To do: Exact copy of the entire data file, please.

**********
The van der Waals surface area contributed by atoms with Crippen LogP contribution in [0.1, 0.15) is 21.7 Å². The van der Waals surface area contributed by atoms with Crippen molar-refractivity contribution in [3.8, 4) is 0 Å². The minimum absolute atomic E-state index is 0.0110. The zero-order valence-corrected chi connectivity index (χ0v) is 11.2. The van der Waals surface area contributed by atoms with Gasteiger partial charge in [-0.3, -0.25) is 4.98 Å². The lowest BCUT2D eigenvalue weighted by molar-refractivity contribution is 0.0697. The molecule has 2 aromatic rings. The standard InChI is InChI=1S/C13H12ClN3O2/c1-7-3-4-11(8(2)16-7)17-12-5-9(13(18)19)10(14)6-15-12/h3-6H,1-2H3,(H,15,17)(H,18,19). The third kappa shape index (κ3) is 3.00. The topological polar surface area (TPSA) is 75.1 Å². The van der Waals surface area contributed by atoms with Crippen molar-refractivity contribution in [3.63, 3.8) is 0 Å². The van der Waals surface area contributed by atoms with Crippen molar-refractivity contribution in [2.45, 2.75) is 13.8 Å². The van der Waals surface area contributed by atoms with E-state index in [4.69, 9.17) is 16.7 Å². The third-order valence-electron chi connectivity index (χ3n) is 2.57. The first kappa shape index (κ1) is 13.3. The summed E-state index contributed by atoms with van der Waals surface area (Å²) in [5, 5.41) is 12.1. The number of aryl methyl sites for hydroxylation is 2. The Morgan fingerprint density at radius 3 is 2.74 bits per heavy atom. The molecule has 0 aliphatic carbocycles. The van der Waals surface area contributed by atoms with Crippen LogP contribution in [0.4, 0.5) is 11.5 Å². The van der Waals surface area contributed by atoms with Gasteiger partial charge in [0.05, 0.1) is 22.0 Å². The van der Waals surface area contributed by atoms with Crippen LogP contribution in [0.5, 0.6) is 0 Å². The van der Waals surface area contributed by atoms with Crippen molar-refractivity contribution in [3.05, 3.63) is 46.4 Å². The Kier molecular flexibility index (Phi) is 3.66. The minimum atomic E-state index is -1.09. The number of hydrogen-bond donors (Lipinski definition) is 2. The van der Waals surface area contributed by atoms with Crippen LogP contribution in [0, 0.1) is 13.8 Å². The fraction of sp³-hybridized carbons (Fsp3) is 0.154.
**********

The van der Waals surface area contributed by atoms with Crippen LogP contribution in [0.1, 0.15) is 21.7 Å². The van der Waals surface area contributed by atoms with Crippen molar-refractivity contribution in [3.8, 4) is 0 Å². The minimum absolute atomic E-state index is 0.0110. The zero-order valence-corrected chi connectivity index (χ0v) is 11.2. The van der Waals surface area contributed by atoms with Gasteiger partial charge in [-0.3, -0.25) is 4.98 Å². The lowest BCUT2D eigenvalue weighted by molar-refractivity contribution is 0.0697. The molecule has 2 aromatic rings. The standard InChI is InChI=1S/C13H12ClN3O2/c1-7-3-4-11(8(2)16-7)17-12-5-9(13(18)19)10(14)6-15-12/h3-6H,1-2H3,(H,15,17)(H,18,19). The third kappa shape index (κ3) is 3.00. The topological polar surface area (TPSA) is 75.1 Å². The van der Waals surface area contributed by atoms with Crippen molar-refractivity contribution in [3.63, 3.8) is 0 Å². The van der Waals surface area contributed by atoms with Crippen molar-refractivity contribution in [2.45, 2.75) is 13.8 Å². The van der Waals surface area contributed by atoms with E-state index in [4.69, 9.17) is 16.7 Å². The third-order valence-electron chi connectivity index (χ3n) is 2.57. The first kappa shape index (κ1) is 13.3. The summed E-state index contributed by atoms with van der Waals surface area (Å²) in [5, 5.41) is 12.1. The number of aryl methyl sites for hydroxylation is 2. The Morgan fingerprint density at radius 3 is 2.74 bits per heavy atom. The molecule has 0 aliphatic carbocycles. The van der Waals surface area contributed by atoms with Crippen LogP contribution in [0.4, 0.5) is 11.5 Å². The van der Waals surface area contributed by atoms with Gasteiger partial charge in [0.05, 0.1) is 22.0 Å². The van der Waals surface area contributed by atoms with Crippen LogP contribution in [0.5, 0.6) is 0 Å². The van der Waals surface area contributed by atoms with Crippen molar-refractivity contribution in [3.05, 3.63) is 46.4 Å². The Kier molecular flexibility index (Phi) is 3.66. The minimum atomic E-state index is -1.09. The number of hydrogen-bond donors (Lipinski definition) is 2. The van der Waals surface area contributed by atoms with Crippen LogP contribution in [0, 0.1) is 13.8 Å². The fraction of sp³-hybridized carbons (Fsp3) is 0.154.